A drop Monday in the New York Fed’s measure of consumer inflation expectations was taken as a positive sign, but strong wage growth data in Friday’s July jobs report and a large rise in unit labor costs in data released Tuesday were a source of unease, analysts said.
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Meanwhile, investors have been debating whether the latest stock market advance is the start of a more prolonged uptrend or a rally that will fail when faced with slower economic growth and higher interest rates.
Read: Why the S&P 500’s ‘bounce within a bear market’ could fizzle before it hits 4,200
As the second-quarter earnings season comes to a close, Wells Fargo strategists warned that profit projections have been too rosy, potentially removing another support from the market.
“We expect slowing revenue growth and higher costs to squeeze margins in the coming quarters, likely leading to an earnings recession over the next 12 months,” the Wells Fargo analysts said in a note to clients.
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Meanwhile, the “meme-stock” phenomenon returned this week, with Bed Bath & Beyond Inc.
shares soaring 36% Monday with no apparent news driving the move, only to slump 14.2% Tuesday. AMC Entertainment Holdings Inc.
and GameStop Corp.
also jumped Monday, but fell 6.3% and 7.1%, respectively, the next day.
Companies in focus
shares slumped 29.6% Tuesday after executives at the vaccine maker late Monday slashed their annual sales guidance in half while wildly missing financial expectations.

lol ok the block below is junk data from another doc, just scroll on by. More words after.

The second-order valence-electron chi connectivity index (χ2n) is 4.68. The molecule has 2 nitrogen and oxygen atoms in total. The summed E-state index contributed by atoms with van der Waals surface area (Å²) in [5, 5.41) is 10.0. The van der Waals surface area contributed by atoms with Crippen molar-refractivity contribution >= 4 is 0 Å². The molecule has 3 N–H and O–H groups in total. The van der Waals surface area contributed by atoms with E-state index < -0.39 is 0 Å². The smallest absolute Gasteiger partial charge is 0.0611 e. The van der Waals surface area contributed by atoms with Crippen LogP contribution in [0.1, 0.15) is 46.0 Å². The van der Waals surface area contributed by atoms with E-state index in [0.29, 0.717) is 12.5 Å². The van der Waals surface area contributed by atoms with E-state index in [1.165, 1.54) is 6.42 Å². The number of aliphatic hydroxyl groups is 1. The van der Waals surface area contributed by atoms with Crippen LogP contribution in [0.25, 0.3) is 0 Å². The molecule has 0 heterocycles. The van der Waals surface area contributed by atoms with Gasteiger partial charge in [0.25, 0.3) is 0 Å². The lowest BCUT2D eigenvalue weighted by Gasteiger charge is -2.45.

Shares of Take-Two Interactive Software Inc.
dropped 3.8% after the videogame publisher revised its outlook lower, to not only account for its recent acquisition of Zynga but for shifts in the release dates of some titles.
Applebee’s and IHOP restaurant chains parent Dine Brands Global Inc.
reported second-quarter profit and revenue that beat Wall Street forecasts, citing “sustained off-premise traffic” and a continued recovery of dining in. Shares retreated 1.1%
Hyatt Hotels Corp.
on Tuesday reported profit and revenue that topped expectations amid growth in hotel demand. Hyatt shares rose 2.7%.
Shares of videogaming software company Unity Software Inc.
rose 1.2%, while Applovin Corp.’s stock
tumbled 10.3%, after Applovin said it submitted an unsolicited bid to buy Unity in an all-stock deal with an enterprise value of $20 billion.
How other assets performed
West Texas Intermediate crude for September delivery fell 26 cents, or 0.3%, to close at $90.50 a barrel
on the New York Mercantile Exchange.
The 10-year Treasury yield
climbed to 2.803% from 2.763% on Monday afternoon.
The ICE U.S. Dollar index
a measure of the currency against a basket of six major rivals, fell 0.1%, while gold
futures closed at their highest level in six weeks on Tuesday, with the December contract gaining 0.4% to settle at $1,812.30.
fell 3.6% to trade near $23,115.
Asia markets were mostly softer, with Hong Kong’s Hang Seng
down 0.2% and Japan’s Nikkei 225
off 0.9%. In Europe, the Stoxx 600
fell 0.7%, while London’s FTSE 100
edged up 0.1%.